Saint Patrick’s Day

by Kevin T McEneaney

Saint Patrick’s Day was placed on the RC universal church calendar as a feast day in the early 1600’s. If Saint Patrick’s Day falls during Holy Week, it is moved for or aft, as it was in 2008 when it was moved to March 14. By the way, March 17 was the old feast day of Liber Pater, the Roman god of freedom and wine. On that day the new spring wine was opened up and riotous, lewd license triumphed. To combat this, the church declared that St. Patrick was a man who never drank, yet there is no evidence for this assertion.

Saint Patrick (a Roman nick-name meaning father of citizens) was born in Wales (373? -463?). Maewyn Succat was his birth name. His father was Church bishop who owned large tracts of land. As a young teenager he was not devout, and he once stole his father’s communion cup and performed some blasphemous act with it. At the age of sixteen he was kidnapped by Irish pirates and sold into slavery. He acquired the Irish language when he became slave-servant on the west coast of Ireland.

At twenty-two he managed to escape with a band of raiding pirates who dropped him off in Wales near his birthplace. He embraced Christianity and decided to follow in his father’s footsteps. (In those days a bishopric could be inherited.) He went to Auxerre in southern France where he learned French for his education and ordination to the priesthood where he asked to be ordained with the name Patricus. Upon returning to northern Wales, he discovered that his father had died, and he became the new bishop. He was not popular in his local community.

He decided to sail to Ireland with a band of other priests and bring Christianity to Ireland. Patrick’s sister had married into the northern Irish nobility (she lived on the Boyne river near Newgrange) which enabled Patrick to legalize Christianity in Ireland. While he was involved in various controversies with the old nobility, he refused to accept any money from the nobility. At one point a certain Irish King arrested him for treason; that King considered that preaching peace was a form of treason. He was convicted, imprisoned, and sentenced to death, but several other kings ransomed him three days before his scheduled beheading. To this day in the Our Father prayer when recited in the Irish language, they do not say deliver us from evil, but say deliver us from was because war is considered the greatest evil. The word Erin in Irish means peace (derived from the Greek eirini).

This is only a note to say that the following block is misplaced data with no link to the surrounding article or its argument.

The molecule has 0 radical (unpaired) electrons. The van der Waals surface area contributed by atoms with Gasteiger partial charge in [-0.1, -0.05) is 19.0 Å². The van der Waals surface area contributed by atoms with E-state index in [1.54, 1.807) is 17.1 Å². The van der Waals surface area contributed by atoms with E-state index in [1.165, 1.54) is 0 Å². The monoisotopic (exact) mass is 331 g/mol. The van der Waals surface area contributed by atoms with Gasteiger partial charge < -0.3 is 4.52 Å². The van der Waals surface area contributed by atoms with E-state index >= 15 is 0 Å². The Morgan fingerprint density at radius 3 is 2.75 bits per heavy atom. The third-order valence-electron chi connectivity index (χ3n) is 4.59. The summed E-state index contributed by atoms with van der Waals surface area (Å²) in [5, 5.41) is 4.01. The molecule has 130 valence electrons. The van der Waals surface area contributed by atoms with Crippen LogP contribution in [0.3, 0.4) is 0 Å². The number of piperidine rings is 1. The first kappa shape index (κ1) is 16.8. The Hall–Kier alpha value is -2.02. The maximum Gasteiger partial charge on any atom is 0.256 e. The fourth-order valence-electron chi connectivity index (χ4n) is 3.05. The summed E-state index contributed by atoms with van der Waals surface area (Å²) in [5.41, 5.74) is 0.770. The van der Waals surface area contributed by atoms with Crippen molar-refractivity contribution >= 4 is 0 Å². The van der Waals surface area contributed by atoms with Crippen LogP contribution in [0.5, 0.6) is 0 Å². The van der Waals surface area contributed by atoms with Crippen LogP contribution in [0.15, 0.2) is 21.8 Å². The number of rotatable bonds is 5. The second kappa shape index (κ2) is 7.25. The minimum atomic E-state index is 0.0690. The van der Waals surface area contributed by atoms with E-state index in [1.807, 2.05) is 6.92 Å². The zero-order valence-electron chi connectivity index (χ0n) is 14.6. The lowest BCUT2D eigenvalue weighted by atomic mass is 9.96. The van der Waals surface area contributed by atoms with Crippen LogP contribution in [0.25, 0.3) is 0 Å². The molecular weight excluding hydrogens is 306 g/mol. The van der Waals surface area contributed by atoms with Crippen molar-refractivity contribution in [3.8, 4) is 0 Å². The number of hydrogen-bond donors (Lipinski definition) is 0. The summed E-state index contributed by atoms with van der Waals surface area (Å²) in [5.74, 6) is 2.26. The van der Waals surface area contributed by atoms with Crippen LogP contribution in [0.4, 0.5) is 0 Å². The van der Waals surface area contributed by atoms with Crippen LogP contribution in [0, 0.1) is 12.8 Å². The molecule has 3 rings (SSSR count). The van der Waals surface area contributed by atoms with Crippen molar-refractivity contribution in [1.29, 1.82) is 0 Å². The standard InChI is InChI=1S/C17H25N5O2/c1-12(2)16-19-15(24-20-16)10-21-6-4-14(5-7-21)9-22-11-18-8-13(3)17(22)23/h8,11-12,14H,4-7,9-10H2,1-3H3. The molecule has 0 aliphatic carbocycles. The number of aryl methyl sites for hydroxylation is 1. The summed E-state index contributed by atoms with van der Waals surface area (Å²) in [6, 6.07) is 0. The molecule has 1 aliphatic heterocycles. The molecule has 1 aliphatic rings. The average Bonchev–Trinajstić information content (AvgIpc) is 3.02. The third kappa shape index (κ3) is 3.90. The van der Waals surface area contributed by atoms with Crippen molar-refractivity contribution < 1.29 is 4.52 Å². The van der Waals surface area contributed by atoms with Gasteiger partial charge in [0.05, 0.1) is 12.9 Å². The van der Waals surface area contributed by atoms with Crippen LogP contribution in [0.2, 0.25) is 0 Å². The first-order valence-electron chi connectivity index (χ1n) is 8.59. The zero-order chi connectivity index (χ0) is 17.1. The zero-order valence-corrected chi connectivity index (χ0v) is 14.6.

Patrick converted many people to Christianity and eventually appointed more bishops in Ireland than there were bishops in the Church, yet his attempt to reform the papacy failed due to the remote logistics of Ireland. (The election of the Pope was advanced from three months after the death of a Pope to three weeks, then to three days to prevent the northern Christian Church from voting.) Patrick left a single text, his Confessions (written in Latin), which is quite interesting.

The color blue was the color favored by the French-educated St. Patrick, but politics in the late 17th century changed that color to green. The “wearing of the green,” that is, green clothing, or a shamrock in a lapel, is in commemoration of the failed 1798 rebellion when the rebels wore green uniforms. Some of those rebels were exiled to America and formed a small Irish community in New York City, yet the first St. Patrick’s Day celebration had been held in Boston as early as 1737.

Those New York exiles were later supplemented by emigrants in the 1820s and 30s. Their presence gave rise to a nativist-bubble hysteria. Northern Irish Protestants saw southern Irish immigrants as a blight on civilization. They moved their summer Orange Day celebrations to March 17th. Since Patrick was supposedly a man of temperance, they got drunk, held drumming parades from Wall Street to Chinatown while they burnt effigies of St. Patrick and the Pope, singing anti-Catholic ditties.

In 1857, the parade eventually expanded up to the newly created Central Park where Catholics waited to battle Protestants with gentlemanly insults and fisticuffs (while horse policeman armed with Billy-clubs usually broke up the donnybrook after an hour of broken noses and black eyes), until the Civil War offered a new distraction.

As time marched on and demographics changed, Catholics took complete control of the parade, and it became a massive showcase for immigrant success in the 1940s. In 1947 the parade featured 80,000 marchers and about a million spectators. For the past six decades it has been telecast to the whole nation. The public success of the event probably helped to pave the way for the election of President JFK.  

The first St. Patrick’s Day parade in Ireland was held in Dublin in 1931.

This Sunday Savannah, Georgia, will celebrate the 200th anniversary of its Saint Patrick’s Day parade.

For a contemporary Irish American short story on Saint Patrick’s Day by Thomas McGonigle see this link.

Kevin T McEneaney

Authro of Hunter S. Thompson: Fear, Loathing, and the Birth of Gonzo, and other books